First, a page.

By Miles L. Galbraith  | 62 Am. U. L. Rev. 1365 (2013) 

Today, information is largely stored and transmitted electronically, raising novel concerns about data privacy and security. This data frequently includes sensitive personally identifiable information that is vulnerable to theft and exposure through illegal hacking. A breach of this data leaves victims at a heightened risk of future identity theft. Victims seeking to recover damages related to emotional distress or money spent protecting their identities and finances are often denied Article III standing to pursue a claim against the entity charged with protecting that data. While the U.S. Court of Appeals for the Seventh Circuit in Pisciotta v. Old National Bancorp and the U.S. Court of Appeals for the Ninth Circuit in Krottner v. Starbucks Corp. recognized standing even when harm was limited to the increased risk of identity theft, the U.S. Court of Appeals for the Third Circuit in Reilly v. Ceridian Corp. split with its sister courts and denied standing for data breach victims, citing a lack of injury-in-fact.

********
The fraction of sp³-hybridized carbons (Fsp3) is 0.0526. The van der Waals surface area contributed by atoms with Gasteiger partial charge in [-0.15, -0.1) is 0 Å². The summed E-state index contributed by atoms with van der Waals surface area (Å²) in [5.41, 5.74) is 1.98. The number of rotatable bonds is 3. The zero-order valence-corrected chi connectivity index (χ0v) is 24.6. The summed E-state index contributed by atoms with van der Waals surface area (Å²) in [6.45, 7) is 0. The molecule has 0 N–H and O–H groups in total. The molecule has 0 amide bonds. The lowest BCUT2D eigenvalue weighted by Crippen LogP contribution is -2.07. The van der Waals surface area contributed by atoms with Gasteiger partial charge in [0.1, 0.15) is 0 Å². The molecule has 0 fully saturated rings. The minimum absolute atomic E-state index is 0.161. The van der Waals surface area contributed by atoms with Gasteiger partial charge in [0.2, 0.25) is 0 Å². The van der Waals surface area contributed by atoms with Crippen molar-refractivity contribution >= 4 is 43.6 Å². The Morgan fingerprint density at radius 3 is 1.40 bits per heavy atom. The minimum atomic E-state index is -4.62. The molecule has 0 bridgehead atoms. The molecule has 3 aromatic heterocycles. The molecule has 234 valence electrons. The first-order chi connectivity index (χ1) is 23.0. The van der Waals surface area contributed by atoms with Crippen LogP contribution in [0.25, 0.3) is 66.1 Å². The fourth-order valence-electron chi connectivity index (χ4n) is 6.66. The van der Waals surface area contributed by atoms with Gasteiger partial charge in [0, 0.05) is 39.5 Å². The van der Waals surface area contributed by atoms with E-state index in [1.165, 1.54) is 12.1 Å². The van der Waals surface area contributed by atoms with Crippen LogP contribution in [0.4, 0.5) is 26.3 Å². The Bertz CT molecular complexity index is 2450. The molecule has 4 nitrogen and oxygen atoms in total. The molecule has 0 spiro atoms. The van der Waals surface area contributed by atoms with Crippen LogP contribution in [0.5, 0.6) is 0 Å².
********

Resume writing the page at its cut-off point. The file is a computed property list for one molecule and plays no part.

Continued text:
The Reilly court’s application of the standing doctrine creates an unreasonable barrier for injured plaintiffs to reach the merits of theircases. The circuit split should be resolved in favor of conferring standing for those who suffer a threat of future harm. Data breach plaintiffs’ standing should be recognized, just as the plaintiffs’ standing in “latent harm” tort law cases is recognized, because the increased risk of future harm in defective medical device, toxic substance exposure, and environmental injury cases is logically analogous and applicable to the increased risk of harm in data breach cases. In addition, the Supreme Court’s original purpose of the standing doctrine supports acknowledging that the risk created by a data breach and the resulting expenses to protect against identity theft constitute a real, present, particularized injury worthy of justiciability.

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